from Bill Hass with Bill on Baseball at www.gsohoppers.com…..(Jordan Stowe with photos from tonight’s game forthcoming…..)
Players scatter with memories, relationships
A championship series, someone said last year, is never over until the last pitch of the last game.
Ultimately, that end came for the Hoppers Friday night. When Wilfredo Gimenez grounded out in the bottom of the ninth, the Asheville Tourists erupted from their dugout, began dancing happily on the field and spraying champagne as soon as the bottles were wheeled out.
The Hoppers did not stay and watch the celebration in their own house.
Instead, they slapped some high fives with faithful fans on the way down the tunnel, signed a few autographs, called out their thanks to some folks in the stands and headed into the locker room for the final time in the 2012 South Atlantic League season.
An excellent year came up short because they ran into the league’s hottest team. After the Hoppers opened the championship series with a 6-3 win, the Tourists came back to win three straight by scores of 10-3, 9-0 and 10-4. Asheville’s title was no accident.
“We ran into a great team,” said manager David Berg. “They can swing the bats up and down the lineup and they can pitch. I thanked the guys for their effort this season. We won 80 games in the season, 83 overall, we had a combined no-hitter, we hit two grand slams in one game, we put a lot of guys on the all-star team. It was a great year for everybody, it really was.”
The 2011 team had won the SAL championship and celebrated on the home field of Savannah. This club, with just three holdovers, could not quite match that feat. Falling short of a title, the players reluctantly accepted their fate.
“You play as hard as you can and the results are the results,” said Austin Barnes, who had a home run among his three hits Friday. “Right now it doesn’t feel too good. We had a pretty close team this year and it was fun playing with them.”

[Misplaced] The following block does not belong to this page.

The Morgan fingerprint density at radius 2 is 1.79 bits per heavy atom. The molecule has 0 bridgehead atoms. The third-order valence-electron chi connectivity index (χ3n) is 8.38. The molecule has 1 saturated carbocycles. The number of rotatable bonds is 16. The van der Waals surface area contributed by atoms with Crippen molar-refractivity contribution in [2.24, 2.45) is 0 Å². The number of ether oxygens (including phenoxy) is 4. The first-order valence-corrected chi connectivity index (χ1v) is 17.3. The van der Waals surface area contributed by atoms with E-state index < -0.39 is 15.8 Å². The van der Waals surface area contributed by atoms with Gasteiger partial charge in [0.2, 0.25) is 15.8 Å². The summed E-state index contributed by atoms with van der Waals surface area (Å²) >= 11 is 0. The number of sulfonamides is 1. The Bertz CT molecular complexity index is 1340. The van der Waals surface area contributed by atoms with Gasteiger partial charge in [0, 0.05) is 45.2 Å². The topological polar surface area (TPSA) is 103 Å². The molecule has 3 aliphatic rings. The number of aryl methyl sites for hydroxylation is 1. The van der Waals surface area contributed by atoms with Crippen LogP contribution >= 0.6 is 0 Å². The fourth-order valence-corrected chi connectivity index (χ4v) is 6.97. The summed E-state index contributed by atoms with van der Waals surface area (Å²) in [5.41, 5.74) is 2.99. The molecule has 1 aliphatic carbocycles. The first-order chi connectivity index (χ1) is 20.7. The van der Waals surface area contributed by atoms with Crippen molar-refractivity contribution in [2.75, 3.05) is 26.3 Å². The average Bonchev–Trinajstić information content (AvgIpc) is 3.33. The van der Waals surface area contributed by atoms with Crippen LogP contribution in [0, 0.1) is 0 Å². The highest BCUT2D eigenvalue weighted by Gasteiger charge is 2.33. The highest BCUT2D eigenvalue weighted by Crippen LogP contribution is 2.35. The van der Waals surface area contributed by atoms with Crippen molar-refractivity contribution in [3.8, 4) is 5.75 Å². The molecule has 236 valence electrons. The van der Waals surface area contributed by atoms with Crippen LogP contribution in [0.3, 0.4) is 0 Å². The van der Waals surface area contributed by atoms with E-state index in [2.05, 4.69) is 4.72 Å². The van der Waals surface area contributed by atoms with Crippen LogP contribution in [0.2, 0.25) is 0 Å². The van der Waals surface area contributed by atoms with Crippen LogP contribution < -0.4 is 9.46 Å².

Ryan Goetz, who had two hits and scored twice in the last game, said “we can’t get down on ourselves. This will hurt for a little while and then we’ll be fine.”
Josh Adams figured it might take a few weeks to get over.
“Eventually we’ll be able to remember this for the rest of our lives, the laughs we had in the summer we spent together,” he said.
Aaron Senne echoed a similar sentiment.
“We build a lot of great memories and relationships,” he said. “We’ll take the positives and build on them.”
Brent Keys added that “this was a good group that played well together. There are a lot of positives we can take from the success we had as a team.”
Gimenez, who celebrated in Savannah in 2011, made the last out of the season in 2012.
“That’s baseball,” he said, managing a smile.
Pitching coach Blake McGinley had some tremendous talent to work with this season, including first-half aces Jose Fernandez and Adam Conley, promoted to Jupiter at mid-season.
“This was a good group that competed,” he said. “There was never a day I didn’t want to go to the field. They gave 100 percent and made it a fun season. We had some good arms and I’m thankful for them.”
Hitting coach Frank Moore had some things to be proud of, including the league batting champion in Keys.
“The big thing for me was to see where they started and where they finished,” Moore said. “They showed they could make the adjustments where they needed to and it was good to see that. It was a good group of guys and they fought hard every game.”
The ending of any minor league season is abrupt, punctuated by the finality of it all. Saturday morning players will scatter all over the country, some out of the country, and let their bodies rest and heal. Spring training will be here before they know it.
Barnes is heading to a mini-camp that starts Sunday. Senne is going back to school at Missouri, where he plans to catch up with a ton of work and graduate in December with a double major in finance and real estate. Keys will get some rest in California as will Goetz, who wants to take some time and just sit on the beach.
And Berg will adjust to a period of time without baseball.
“I’ll go home and car pool (to school) with the kids,” he said. “I’ve already got my itinerary in front of me. I’ll be home by 2 o’clock (Saturday). You do this every day for six-plus months and it will take a few days for it to sink in.”